No wonder even Democrats are getting pissed off about the standoff at the airport in that city. Not only are Americans being held against their will, our own Secretary of State is making excuses for the people holding them.
U.S. Secretary of State Anthony Blinken said that Washington has identified a small number of Americans seeking to depart from Afghanistan’s Mazar-i-Sharif, and that the Taliban again assured that all U.S. citizens and Afghans with valid travel documents will be allowed to leave pic.twitter.com/7lDpwVAOAj
— Reuters (@Reuters) September 7, 2021
On Sunday Republican Michael McCaul dropped a bombshell in an interview with Fox News, claiming that six planes tasked with transporting Americans and Afghan friendlies were being bottled up at the airport in Mazar-i-Sharif and not allowed to leave. McCaul alleged that the Taliban were holding them as bargaining chips to pressure the U.S. government into formally recognizing the new regime but it wasn’t clear if he was guessing at that or if a demand had been made behind closed doors. Either way, jihadis preventing our citizens and legal permanent residents (whom the administration keeps forgetting about) from leaving sure sounds like a hostage crisis.
Yet there was Blinken this morning insisting that he’s unaware of any situation that might fit that description. Huh.
Per the clip, it seems like he’s being lawyerly in describing what’s happening. It’s not that anyone’s being held “hostage,” Blinken says, it’s that some of the passengers looking to leave lack valid travel documents, which sounds like a quotidian bureaucratic snafu. But why would the Taliban prevent U.S. citizens and permanent residents who do have valid documents from leaving just because others waiting to depart don’t? It should be easy enough for the State Department to verify for the Taliban that a given passenger is one of ours and should be put on a plane for Qatar immediately. Preventing everyone from leaving because particular passengers don’t have their papers reeks of an excuse to hold the “dozens” of Americans and LPRs still in the country.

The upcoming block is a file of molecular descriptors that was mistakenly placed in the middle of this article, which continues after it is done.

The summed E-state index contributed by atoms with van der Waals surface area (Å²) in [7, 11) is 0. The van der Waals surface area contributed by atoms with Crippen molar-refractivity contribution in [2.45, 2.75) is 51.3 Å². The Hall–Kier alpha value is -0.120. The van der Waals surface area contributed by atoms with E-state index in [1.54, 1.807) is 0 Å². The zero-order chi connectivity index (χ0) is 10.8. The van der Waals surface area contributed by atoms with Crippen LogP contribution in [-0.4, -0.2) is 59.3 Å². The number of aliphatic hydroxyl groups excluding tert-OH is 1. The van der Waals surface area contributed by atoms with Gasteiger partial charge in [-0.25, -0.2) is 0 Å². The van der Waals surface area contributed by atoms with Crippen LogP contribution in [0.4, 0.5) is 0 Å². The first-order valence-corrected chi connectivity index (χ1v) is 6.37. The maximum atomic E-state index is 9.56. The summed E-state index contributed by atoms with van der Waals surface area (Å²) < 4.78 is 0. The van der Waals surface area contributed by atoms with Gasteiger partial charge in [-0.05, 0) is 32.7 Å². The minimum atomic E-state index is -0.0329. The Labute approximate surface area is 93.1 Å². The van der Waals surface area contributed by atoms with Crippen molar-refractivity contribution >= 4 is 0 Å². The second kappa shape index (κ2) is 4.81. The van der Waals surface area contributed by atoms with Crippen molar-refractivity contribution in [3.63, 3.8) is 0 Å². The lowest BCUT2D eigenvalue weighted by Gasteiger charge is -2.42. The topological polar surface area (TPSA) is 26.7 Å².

For that matter, if State and the Qatari regime are willing to accept all of the passengers waiting in Mazar-i-Sharif whether they have the proper documents or not, why should the Taliban bar them from leaving? Passports verify that the carrier is who he says he is; that’s a security concern chiefly for the country where the passenger is arriving, not the one from which he’s departing. “Afghans with valid visas and passports stranded in the northern city of Mazar-e-Sharif and waiting to take chartered evacuation flights out of the country will be allowed to leave, a Taliban official at the city’s international airport said Tuesday,” the AP reported this morning. But since we’re relying on the Taliban’s judgment on whether someone’s papers are “valid” or not, it’d be child’s play for the new regime to scrutinize and ultimately deny departure to any passenger whom they have reason to believe worked with the U.S. military.
Which is probably what this week-long delay in Mazar-i-Sharif is really about, right? The Taliban is probably checking to see which passengers collaborated with the U.S., fought for the Afghan army, or served in the now defunct government. They have plans for people like that.
Because the two sides are still negotiating, and because it’d be a new political disaster for Biden if they called this what it was, State and its allies are bending over backward to say that this isn’t a hostage situation.
[T]he State Department and organizers on the ground in Qatar countered Mr. McCaul’s description of the situation, saying that the planes had received necessary clearance and were awaiting final approval from the Taliban…
Marina LeGree, the founder and executive director of Ascend, a nonprofit organization that provided athletic and climbing training to women, said 34 people from her group, which includes girls aged 16 to 23, had traveled from Kabul to Mazar-i-Sharif in hopes of boarding a plane last week.
Still, she denied that the evacuees were being held hostage, saying that they were free to leave to the airport, as some have. The situation, she said, is growing more dire by the day.
So passengers (or at least some passengers) aren’t being confined to the airport and there may have been no formal ransom demand made by the Taliban (yet), but the people waiting to depart have been cleared to do so by the U.S. and Qatar — and yet aren’t being allowed to do so by the new government.
What should we call that situation? Would it make Biden and Blinken feel better if we called it a kidnapping?
Whether or not the Taliban has requested anything in return for the passengers’ safe passage, the U.S. government is apparently viewing this as a transaction: “U.S. officials say that allowing the exit of Americans and vulnerable Afghans is the primary requirement for the U.S. to consider rolling back sanctions on Taliban officials, restarting government aid, freeing up funds and potentially normalizing relations with a Taliban-led government someday.” Since Blinken’s uncomfortable with the term “hostage crisis,” some reporter should ask him if he’d feel better describing it as a purchase.
Exit question via Jim Geraghty: Given how eager State was to wrongly take credit for the evacuation of four Americans, just how badly is the evacuation process going? Are those the only four U.S. citizens who’ve made it out over the past week?